your child is older than 3 months and has a squint that comes and goes – in babies younger than this, squints that come and go are common and are not usually a cause for concern

you have any concerns about your child's vision – signs of a problem can

include regularly turning their head to one side or keeping one eye closed when looking at things

you develop a squint or double vision later in life

A GP, health visitor or local opticians service can refer you to an eye specialist for some simple tests and treatment if necessary.

Treatments and surgery for a squint

The main treatments for a squint are:

Glasses – these can help if a squint is caused by a problem with your child's eyesight, such as long-sightedness.

Eye exercises – exercises for the muscles that control eye movement may sometimes help the eyes work together better.

Glasses – these can help if a squint is caused by a problem with your child's eyesight, such as long-sightedness.

Eye exercises – exercises for the muscles that control eye movement may sometimes help the eyes work together better.

If your child has a lazy eye as a result of their squint it may need to be treated first.

Treatment for a lazy eye usually involves wearing a patch over the unaffected eye to help improve vision in the affected eye.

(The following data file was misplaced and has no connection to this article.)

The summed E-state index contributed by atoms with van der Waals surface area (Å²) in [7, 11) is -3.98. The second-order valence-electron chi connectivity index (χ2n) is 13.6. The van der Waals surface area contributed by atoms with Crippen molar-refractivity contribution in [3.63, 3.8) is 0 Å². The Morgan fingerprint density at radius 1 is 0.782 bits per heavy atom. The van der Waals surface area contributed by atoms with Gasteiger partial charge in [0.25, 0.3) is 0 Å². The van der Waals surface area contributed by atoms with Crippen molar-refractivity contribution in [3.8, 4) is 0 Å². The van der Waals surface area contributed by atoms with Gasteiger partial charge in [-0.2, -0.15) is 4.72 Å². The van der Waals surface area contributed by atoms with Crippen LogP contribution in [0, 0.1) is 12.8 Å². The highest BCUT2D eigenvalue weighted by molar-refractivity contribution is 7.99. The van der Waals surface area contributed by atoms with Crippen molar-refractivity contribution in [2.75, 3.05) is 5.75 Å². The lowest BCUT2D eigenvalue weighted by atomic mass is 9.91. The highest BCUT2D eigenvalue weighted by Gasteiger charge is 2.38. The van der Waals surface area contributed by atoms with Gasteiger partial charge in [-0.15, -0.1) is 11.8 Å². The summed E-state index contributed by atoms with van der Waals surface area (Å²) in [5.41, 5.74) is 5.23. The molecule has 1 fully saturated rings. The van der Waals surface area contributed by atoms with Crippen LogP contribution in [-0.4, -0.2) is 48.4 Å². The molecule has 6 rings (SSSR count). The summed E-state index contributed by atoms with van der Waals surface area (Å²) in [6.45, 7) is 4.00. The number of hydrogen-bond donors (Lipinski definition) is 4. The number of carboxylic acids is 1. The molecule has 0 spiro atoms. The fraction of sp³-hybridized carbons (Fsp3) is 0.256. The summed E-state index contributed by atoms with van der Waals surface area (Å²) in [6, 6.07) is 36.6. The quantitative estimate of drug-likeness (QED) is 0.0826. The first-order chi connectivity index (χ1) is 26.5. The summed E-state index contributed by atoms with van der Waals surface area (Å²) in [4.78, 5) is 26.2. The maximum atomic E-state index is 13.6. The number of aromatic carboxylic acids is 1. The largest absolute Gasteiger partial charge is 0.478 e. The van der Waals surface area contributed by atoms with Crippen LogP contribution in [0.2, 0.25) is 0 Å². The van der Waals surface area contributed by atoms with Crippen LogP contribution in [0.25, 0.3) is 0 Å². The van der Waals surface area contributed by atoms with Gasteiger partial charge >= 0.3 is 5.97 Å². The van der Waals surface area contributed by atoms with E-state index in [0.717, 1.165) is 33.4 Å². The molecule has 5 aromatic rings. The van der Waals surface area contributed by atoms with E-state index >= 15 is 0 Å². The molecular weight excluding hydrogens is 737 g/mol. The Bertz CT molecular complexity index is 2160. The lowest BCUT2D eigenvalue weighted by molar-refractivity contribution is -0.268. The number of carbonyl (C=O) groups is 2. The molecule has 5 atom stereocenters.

Problems that can occur if a squint is not treated

It's important not to ignore a squint that happens all the time or occurs after 3 months of age.

It could lead to further problems if left untreated, such as:

Persistent blurred or double vision

A lazy eye – where the brain starts to ignore signals coming from the affected eye, so your child does not develop normal eyesight

Embarrassment or low self-esteem

Surgery can help improve the alignment of the eyes even if a squint has been left untreated for a long time, but any vision problems may be permanent if they are not treated at a young age.

Causes of squints

The exact cause of a squint is not always known.

Some people are born with a squint and others develop one later in life. Sometimes they run in families.